The Path to Wellness

When I began on my road to wellness, I had no idea of the importance of the brain. Sure, I thought my brain, as the seat of my intellect, was the driver in charge of my willpower and my failures, the place where my force and undermining convictions lay. What I didn’t realize is the importance of this mass of neurons and synapses, neural paths and impulses, and of something called neural plasticity. I also didn’t realize that controlling my behavior around food was literally a two-way street: not only did my decisions/lack of willpower affect what I put in my mouth, but what I put in my mouth affected my decisions/lack of willpower. And my gut health, which impacted my energy, could cause depression, etc., etc. We are really complicated.

Bottom line: if you’ve ever felt hopeless about changing your “bad habits”, otherwise known as unproductive behavior (not quite so judgmental, is it?), know that you can.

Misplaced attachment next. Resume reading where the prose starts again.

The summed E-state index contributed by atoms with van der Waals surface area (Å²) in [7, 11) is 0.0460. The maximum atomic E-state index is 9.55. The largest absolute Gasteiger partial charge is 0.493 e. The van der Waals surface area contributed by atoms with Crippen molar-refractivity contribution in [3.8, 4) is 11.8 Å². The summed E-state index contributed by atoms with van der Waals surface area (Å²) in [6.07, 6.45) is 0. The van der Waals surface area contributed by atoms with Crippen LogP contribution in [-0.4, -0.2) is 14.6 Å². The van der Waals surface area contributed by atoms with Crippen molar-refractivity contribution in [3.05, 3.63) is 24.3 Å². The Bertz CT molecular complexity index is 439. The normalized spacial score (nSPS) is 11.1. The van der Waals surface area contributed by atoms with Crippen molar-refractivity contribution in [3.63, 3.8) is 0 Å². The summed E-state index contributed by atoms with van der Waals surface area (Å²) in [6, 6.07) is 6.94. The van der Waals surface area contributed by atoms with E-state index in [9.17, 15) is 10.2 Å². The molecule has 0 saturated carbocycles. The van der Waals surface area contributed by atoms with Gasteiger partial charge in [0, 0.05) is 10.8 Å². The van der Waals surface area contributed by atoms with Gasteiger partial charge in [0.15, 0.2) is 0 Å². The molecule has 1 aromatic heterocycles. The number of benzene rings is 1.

Over the last 30 years, neuroscience experiments have demonstrated that our experiences change our brains; this is important because it is our neural pathways which contain the history of how we live, showing us the map for how we will act in the future. Think of a hard drive: our actions write on the drive we call our brain; each time we repeat an action, the deeper the groove of that experience, and the more we will “default” to that same behavior. Changing habits requires “overwriting” our habitual patterns. The good news is, this can be done; the more challenging news is that, no surprise, we need to consciously write new patterns by acting differently.

“Acting differently” could be interpreted as willpower. Estimates on how long it takes to change a pattern or create a new habit vary from 21 to 90 days. I find it easier for me to commit to and to maintain my focus on a new behavior for 21 days than for the rest of my life. This reframing allows me to have more confidence that I can move towards healthier habits. Each small success increases not only my confidence, but also my competence and my sense of accomplishment. I can do this.

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